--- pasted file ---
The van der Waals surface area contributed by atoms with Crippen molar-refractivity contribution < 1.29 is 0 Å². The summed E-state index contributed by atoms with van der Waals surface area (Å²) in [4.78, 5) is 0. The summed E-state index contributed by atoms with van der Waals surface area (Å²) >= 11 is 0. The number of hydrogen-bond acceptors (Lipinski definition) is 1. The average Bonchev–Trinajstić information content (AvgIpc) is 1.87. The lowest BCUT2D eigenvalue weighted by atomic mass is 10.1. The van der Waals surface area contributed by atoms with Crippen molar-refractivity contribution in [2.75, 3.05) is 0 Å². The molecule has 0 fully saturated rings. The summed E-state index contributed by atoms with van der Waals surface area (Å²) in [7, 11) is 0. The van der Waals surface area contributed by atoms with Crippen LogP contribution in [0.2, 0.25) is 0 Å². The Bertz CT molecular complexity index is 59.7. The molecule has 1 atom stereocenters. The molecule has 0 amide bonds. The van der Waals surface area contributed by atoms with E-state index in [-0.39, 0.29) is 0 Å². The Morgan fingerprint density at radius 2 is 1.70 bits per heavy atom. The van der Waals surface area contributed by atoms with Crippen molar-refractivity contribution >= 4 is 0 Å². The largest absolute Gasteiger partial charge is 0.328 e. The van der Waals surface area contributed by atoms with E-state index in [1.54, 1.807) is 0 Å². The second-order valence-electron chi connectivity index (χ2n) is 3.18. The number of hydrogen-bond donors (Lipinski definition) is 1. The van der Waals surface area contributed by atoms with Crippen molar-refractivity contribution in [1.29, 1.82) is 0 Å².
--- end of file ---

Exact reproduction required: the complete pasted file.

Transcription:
The van der Waals surface area contributed by atoms with Crippen molar-refractivity contribution < 1.29 is 0 Å². The summed E-state index contributed by atoms with van der Waals surface area (Å²) in [4.78, 5) is 0. The summed E-state index contributed by atoms with van der Waals surface area (Å²) >= 11 is 0. The number of hydrogen-bond acceptors (Lipinski definition) is 1. The average Bonchev–Trinajstić information content (AvgIpc) is 1.87. The lowest BCUT2D eigenvalue weighted by atomic mass is 10.1. The van der Waals surface area contributed by atoms with Crippen molar-refractivity contribution in [2.75, 3.05) is 0 Å². The molecule has 0 fully saturated rings. The summed E-state index contributed by atoms with van der Waals surface area (Å²) in [7, 11) is 0. The van der Waals surface area contributed by atoms with Crippen LogP contribution in [0.2, 0.25) is 0 Å². The Bertz CT molecular complexity index is 59.7. The molecule has 1 atom stereocenters. The molecule has 0 amide bonds. The van der Waals surface area contributed by atoms with E-state index in [-0.39, 0.29) is 0 Å². The Morgan fingerprint density at radius 2 is 1.70 bits per heavy atom. The van der Waals surface area contributed by atoms with Crippen molar-refractivity contribution >= 4 is 0 Å². The largest absolute Gasteiger partial charge is 0.328 e. The van der Waals surface area contributed by atoms with E-state index in [1.54, 1.807) is 0 Å². The second-order valence-electron chi connectivity index (χ2n) is 3.18. The number of hydrogen-bond donors (Lipinski definition) is 1. The van der Waals surface area contributed by atoms with Crippen molar-refractivity contribution in [1.29, 1.82) is 0 Å².